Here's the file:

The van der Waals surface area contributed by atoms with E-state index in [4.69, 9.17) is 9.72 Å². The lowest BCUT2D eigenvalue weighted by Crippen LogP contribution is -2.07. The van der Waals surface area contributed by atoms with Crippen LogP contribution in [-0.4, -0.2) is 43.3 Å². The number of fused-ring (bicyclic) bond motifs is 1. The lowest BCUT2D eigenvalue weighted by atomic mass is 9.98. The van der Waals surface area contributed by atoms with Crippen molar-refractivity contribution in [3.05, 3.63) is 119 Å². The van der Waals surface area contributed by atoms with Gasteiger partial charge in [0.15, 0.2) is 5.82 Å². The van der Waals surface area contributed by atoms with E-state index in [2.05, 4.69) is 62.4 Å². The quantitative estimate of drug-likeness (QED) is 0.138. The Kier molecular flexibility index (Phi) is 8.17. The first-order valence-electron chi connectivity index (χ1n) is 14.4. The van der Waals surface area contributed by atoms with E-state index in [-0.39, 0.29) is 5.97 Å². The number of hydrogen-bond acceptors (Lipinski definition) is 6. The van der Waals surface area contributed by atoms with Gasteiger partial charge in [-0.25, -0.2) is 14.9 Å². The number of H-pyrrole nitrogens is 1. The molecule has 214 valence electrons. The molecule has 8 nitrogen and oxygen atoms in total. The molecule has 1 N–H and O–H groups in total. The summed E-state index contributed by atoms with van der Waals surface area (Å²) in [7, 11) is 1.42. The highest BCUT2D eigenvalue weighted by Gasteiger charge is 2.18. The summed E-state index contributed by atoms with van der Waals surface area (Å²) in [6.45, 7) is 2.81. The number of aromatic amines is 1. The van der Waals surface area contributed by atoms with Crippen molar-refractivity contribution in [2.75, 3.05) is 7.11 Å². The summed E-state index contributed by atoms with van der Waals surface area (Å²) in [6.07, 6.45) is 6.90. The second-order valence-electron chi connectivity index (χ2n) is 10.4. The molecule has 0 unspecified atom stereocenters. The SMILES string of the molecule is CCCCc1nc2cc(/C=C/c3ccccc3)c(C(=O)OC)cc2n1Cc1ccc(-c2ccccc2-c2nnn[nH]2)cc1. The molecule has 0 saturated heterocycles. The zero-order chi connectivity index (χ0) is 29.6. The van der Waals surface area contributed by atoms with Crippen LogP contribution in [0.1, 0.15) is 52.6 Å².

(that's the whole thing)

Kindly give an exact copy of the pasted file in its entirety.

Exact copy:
The van der Waals surface area contributed by atoms with E-state index in [4.69, 9.17) is 9.72 Å². The lowest BCUT2D eigenvalue weighted by Crippen LogP contribution is -2.07. The van der Waals surface area contributed by atoms with Crippen LogP contribution in [-0.4, -0.2) is 43.3 Å². The number of fused-ring (bicyclic) bond motifs is 1. The lowest BCUT2D eigenvalue weighted by atomic mass is 9.98. The van der Waals surface area contributed by atoms with Crippen molar-refractivity contribution in [3.05, 3.63) is 119 Å². The van der Waals surface area contributed by atoms with Gasteiger partial charge in [0.15, 0.2) is 5.82 Å². The van der Waals surface area contributed by atoms with E-state index in [2.05, 4.69) is 62.4 Å². The quantitative estimate of drug-likeness (QED) is 0.138. The Kier molecular flexibility index (Phi) is 8.17. The first-order valence-electron chi connectivity index (χ1n) is 14.4. The van der Waals surface area contributed by atoms with E-state index in [-0.39, 0.29) is 5.97 Å². The number of hydrogen-bond acceptors (Lipinski definition) is 6. The van der Waals surface area contributed by atoms with Gasteiger partial charge in [-0.25, -0.2) is 14.9 Å². The number of H-pyrrole nitrogens is 1. The molecule has 214 valence electrons. The molecule has 8 nitrogen and oxygen atoms in total. The molecule has 1 N–H and O–H groups in total. The summed E-state index contributed by atoms with van der Waals surface area (Å²) in [7, 11) is 1.42. The highest BCUT2D eigenvalue weighted by Gasteiger charge is 2.18. The summed E-state index contributed by atoms with van der Waals surface area (Å²) in [6.45, 7) is 2.81. The number of aromatic amines is 1. The van der Waals surface area contributed by atoms with Crippen molar-refractivity contribution in [2.75, 3.05) is 7.11 Å². The summed E-state index contributed by atoms with van der Waals surface area (Å²) in [6.07, 6.45) is 6.90. The second-order valence-electron chi connectivity index (χ2n) is 10.4. The molecule has 0 unspecified atom stereocenters. The SMILES string of the molecule is CCCCc1nc2cc(/C=C/c3ccccc3)c(C(=O)OC)cc2n1Cc1ccc(-c2ccccc2-c2nnn[nH]2)cc1. The molecule has 0 saturated heterocycles. The zero-order chi connectivity index (χ0) is 29.6. The van der Waals surface area contributed by atoms with Crippen LogP contribution in [0.1, 0.15) is 52.6 Å².